Archive for the ‘ Biology ’ Category

Hey, Wait a Minute! – Biological roots of today’s anger

David P. Barash in The Chronicle Review:

No fair! No fair!

“No fair” must rank among the loudest and most readily evoked complaints. Nor is the din of inequity limited to children. Consider the widespread anger generated by the Wall Street and AIG bailouts: Regardless of whether they were justified as national policy, those and other departures from perceived evenhandedness have a long history of rousing departures from citizen complacency, and even from civility. Ditto for outrage over executives getting outsized bonuses and golden parachutes while the rest of us are left to soldier on as best we can.

In evolutionary terms, what’s going on here?

Another way of asking that question is to turn it around. Why do we feel so violated? Lixing Sun, a professor of biology at Central Washington University, thinks we have a “fairness instinct.” And he may be right. He maintains that high on the roster of human propensities is a “Robin Hood mentality” that characterizes our species and qualifies as one of those “mental modules” that evolutionary psychologists consider part of our likely biological inheritance. If so, our fairness instinct goes far beyond the pleasure we take in romantic tales of medieval Merry Men adventuring in Sherwood Forest. Sun believes that despite the fact of our specieswide social and economic disparities—perhaps in part because of them—human beings are endowed (or burdened) with an acute sensitivity to “who is getting how much,” in particular a deft attunement to whether anyone else is getting more or less than one’s self.

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The Struggle for the (Possible) Soul of David Eagleman

Robert Jensen in Killing the Buddha:

A neuroscientist imagines life beyond the brain.

There’s a struggle inside the brain of David Eagleman for the soul of David Eagleman.

That is, there might be such a struggle if Eagleman’s brain believed that Eagleman had a soul, which he is not sure about. In fact, Eagleman’s brain is not completely sure that there is an Eagleman-beyond-Eagleman’s-brain at all—with or without a soul, whatever that term might mean.

Welcome to the world of “possibilian” neuroscientist-writer David Eagleman, to life in the space between what-is and what-if, between the facts we think we know and the fictions that illuminate what we don’t know.

Eagleman-the-scientist would love to rev up his high-tech neuroimaging machines to answer the enduring questions about the brain and the mind, the body and the soul. But Eagleman-the-writer knows that those machines aren’t going to answer those questions.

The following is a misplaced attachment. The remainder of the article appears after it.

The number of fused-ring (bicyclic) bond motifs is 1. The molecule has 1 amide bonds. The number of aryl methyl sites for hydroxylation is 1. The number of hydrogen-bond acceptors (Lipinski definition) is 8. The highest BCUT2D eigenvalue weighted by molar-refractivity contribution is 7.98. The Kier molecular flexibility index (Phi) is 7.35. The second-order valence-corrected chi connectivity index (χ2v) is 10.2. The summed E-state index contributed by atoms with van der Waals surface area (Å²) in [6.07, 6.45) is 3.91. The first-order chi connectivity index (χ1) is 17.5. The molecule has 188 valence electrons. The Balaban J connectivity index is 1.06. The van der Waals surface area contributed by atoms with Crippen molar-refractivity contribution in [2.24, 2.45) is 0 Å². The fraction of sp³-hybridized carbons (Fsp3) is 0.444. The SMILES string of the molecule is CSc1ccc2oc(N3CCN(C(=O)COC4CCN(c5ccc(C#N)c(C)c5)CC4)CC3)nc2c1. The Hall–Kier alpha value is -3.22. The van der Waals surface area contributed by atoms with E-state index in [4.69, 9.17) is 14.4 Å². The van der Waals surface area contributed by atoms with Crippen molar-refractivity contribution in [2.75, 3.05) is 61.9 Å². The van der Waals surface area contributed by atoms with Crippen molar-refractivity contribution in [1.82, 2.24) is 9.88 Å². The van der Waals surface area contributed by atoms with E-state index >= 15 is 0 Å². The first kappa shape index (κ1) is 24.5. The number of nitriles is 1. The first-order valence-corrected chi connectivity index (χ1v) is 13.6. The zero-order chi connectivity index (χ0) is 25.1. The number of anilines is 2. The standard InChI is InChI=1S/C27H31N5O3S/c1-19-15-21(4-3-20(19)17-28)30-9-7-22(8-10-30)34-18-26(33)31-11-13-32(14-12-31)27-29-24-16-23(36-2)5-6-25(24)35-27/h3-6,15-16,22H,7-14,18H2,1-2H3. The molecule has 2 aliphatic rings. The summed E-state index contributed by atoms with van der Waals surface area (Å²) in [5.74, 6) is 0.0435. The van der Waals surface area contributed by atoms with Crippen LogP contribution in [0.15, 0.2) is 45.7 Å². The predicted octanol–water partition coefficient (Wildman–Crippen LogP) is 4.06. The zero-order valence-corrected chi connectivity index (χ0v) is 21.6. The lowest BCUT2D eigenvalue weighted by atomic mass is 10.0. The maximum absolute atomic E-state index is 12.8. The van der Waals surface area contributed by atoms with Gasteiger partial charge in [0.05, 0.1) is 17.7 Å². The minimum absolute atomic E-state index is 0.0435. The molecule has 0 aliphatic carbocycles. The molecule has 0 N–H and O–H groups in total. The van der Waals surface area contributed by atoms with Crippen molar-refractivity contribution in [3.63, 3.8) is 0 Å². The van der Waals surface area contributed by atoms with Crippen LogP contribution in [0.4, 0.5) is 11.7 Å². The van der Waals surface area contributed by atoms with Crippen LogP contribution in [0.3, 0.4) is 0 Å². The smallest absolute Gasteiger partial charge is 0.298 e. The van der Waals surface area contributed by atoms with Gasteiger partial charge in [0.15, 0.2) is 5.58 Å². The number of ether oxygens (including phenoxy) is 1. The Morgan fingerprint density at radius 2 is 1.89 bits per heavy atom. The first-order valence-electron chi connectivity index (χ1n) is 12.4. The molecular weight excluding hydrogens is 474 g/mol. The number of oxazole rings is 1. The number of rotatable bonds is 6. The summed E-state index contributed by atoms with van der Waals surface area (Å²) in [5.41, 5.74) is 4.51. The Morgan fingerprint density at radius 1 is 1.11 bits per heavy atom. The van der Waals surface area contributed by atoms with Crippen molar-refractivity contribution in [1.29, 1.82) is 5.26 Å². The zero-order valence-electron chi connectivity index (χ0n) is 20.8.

Eagleman rejects not only conventional religion but also the labels of agnostic and atheist. In their place, he has coined the term possibilian: a word to describe those who “celebrate the vastness of our ignorance, are unwilling to commit to any particular made-up story, and take pleasure in entertaining multiple hypotheses.”

Taking seriously the old saying “the absence of proof isn’t the proof of absence,” Eagleman recognizes that people who don’t believe in God (at least not in God defined as a supernatural force or entity) can never say with certainty what doesn’t exist. So, the difference between agnostic and atheist is typically a matter of attitude, and such is the case with adding possibilian to the mix. Eagleman is not trying to support or rule out any particular claim but simply suggesting that it’s healthy to imagine possibilities.

While he reports on what-is in scientific journals, Eagleman’s brain and mind run free pondering the what-ifs. In his 2009 book Sum: Forty Tales from the Afterlives, Eagleman imagines life beyond death, in a playful series of short philosophical musings: What if there were an afterlife in which we relive all our experiences but shuffled into a new order? What if in an afterlife we confront all the possible versions of ourselves that could have been? What if we experience death in stages: when the body stops functioning, when we’re buried, and the moment when your name is spoken by another for the last time? Sum offers 40 such what-ifs. The stories aren’t meant as serious proposals about what an afterlife may be. They are vehicles for Eagleman’s ruminations on the vexing philosophical questions of human life.

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Lost Sleep Is Hard to Find

Erin O’Donnell in Harvard Magazine:

it’s a time-honored practice among medical residents, cramming undergrads, and anyone else burning the candle at both ends: get very little sleep for days, maybe even pull an all-nighter, and then crash for an extra-long night of shut-eye to catch up.

Ten hours of sleep at once may indeed recharge us, and allow us to perform well for several hours after waking, according to research recently published inScience Translational Medicine. But “the brain literally keeps track of how long we’ve been asleep and awake—for weeks,” says Harvard Medical School (HMS) neurology instructor Daniel A. Cohen, M.D., lead author of the study. And that means that the bigger our aggregate sleep deficit, the faster our performance deteriorates, even after a good night’s rest.